A lot of the time it’s a good idea to come up with the mechanics of a game first and the worldbuilding second- after all, inventing mechanics has a tangible end point. Worldbuilding just goes on and on and on and before you know it you have a 100,000+ word document detailing the languages and currencies and intricate societal systems of your world with no game to show for it. I’d like to argue that it’s possible (and worthwhile) to do the opposite: create game mechanics born through the narrative design of a world. That’s something I’m attempting to do through my Quintalis tabletop roleplaying project. Full disclaimer: no one is paying me to finish that project and the only deadlines are any upcoming games I run to test new ideas and polish mechanics. In other words, I have all the time in the world to do this and that’s just about enough to get anywhere with this approach.
First comes the world.
At this point, there is no game. Ask, what is this world? What does this world mean? I wanted to create a blank canvas that I can expand on. Something inspired by the Final Fantasy worlds as a whole. Something inspired by books I grew up on, like the Edge Chronicles by Paul Stewart and Chris Riddell or Walter Moers’ collection of novels set in Zamonia. Moers himself said that in his first Zamonia novel, The 13½ Lives of Captain Bluebear the hero isn’t Captain Bluebear- it’s the world. That’s something that really resonates with me. Any one of my projects is often more about the world and what happens in it, how it works and how it’s alive, rather than the characters through whose eyes the player/reader sees the world. It’s about the themes the world explores. In the case of Quintalis, I think that might be bioconservative versus technoprogressive transhumanism but like, magic. It’s about the question of how far a person’s life can blend with technology (and magic) without losing its humanity. To be honest though, I have no idea and I’m still trying to figure out what’s at the core of that world.
Then comes some sort of game.
Quintalis is a tabletop game and not a video game, for good reason. In a tabletop game (especially a pen and paper one), rules can be changed and experimented with a lot more easily than in a video game that’s so much more complex to assemble. At the core it’s in the same kind of vein as D&D or Pathfinder. The game is run by a game master with some players who have their custom characters. Players do a thing, game master decides the outcome. The point is, making a game like that is a great candidate for this approach of worldbuilding first. The time it takes to prototype a mechanic here is a fraction of the time it would take to prototype them in a digital game, especially when you’re doing the project on your own. Now that you have a world, creating the game is as easy as transferring the themes and events of your world into actionable mechanics. That is to say, not very easy at all.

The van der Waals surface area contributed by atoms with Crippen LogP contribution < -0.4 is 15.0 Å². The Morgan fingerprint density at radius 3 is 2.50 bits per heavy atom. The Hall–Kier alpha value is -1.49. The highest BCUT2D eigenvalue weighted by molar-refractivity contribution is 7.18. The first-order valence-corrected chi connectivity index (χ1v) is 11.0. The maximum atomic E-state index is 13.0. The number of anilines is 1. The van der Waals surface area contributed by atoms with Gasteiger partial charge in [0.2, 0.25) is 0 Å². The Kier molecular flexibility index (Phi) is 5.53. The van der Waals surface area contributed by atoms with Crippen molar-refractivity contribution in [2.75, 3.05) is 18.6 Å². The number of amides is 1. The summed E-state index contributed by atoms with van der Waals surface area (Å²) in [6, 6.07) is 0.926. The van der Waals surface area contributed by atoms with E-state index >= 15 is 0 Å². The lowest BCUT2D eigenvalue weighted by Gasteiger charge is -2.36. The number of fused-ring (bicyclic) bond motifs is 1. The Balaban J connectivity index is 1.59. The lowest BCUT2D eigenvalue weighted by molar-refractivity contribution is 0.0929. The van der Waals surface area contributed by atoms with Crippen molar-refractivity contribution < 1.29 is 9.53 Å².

Noncommittal summaries aside, here’s an actual actionable example of what I’m trying to say. One of the overall themes of Quintalis is obviously transhumanism. The enhancement of one’s body and mind through the use of (in this case) some sort of magic/technology hybrid. Characters in Quintalis can become Espers through surgically inserting magical constructs into their bodies, which allows them to use a variety of abilities loosely based on classic sci-fi tropes like lasers and force fields and what not. So how do you reflect these things in your game mechanics? One way that I found is through the way the game treats player advancement. Instead of being awarded experience points, players absorb blessings given to them for doing cool stuff. They can then exchange those blessings for the right price at a teacher NPC who can gradually improve one of their four stats or bestow them with new abilities. Those improvements can come at a price though – every time there’s a blessings transaction, there’s a small chance (decided by dice roll) that the character loses some of their self. This could be a treasured memory, stat points or a complete loss of self (that last one only works for people who are super comfortable with roleplaying, for obvious reasons).
So there’s just one example of a mechanic created from a narrative. It piggybacks off the themes the world is built around, establishes a narrative rule of how things work in this world and channels that into a systematic rule that impacts the game is played, compared to other similar games in that kind of genre. This is just another way of creating mechanics and coming up with ideas, but it’s one I quite like as it absolutely ties the game and the world together in a way that deciding to go with a normal experience-level up system doesn’t quite achieve. The narrative is the game and the game is the narrative.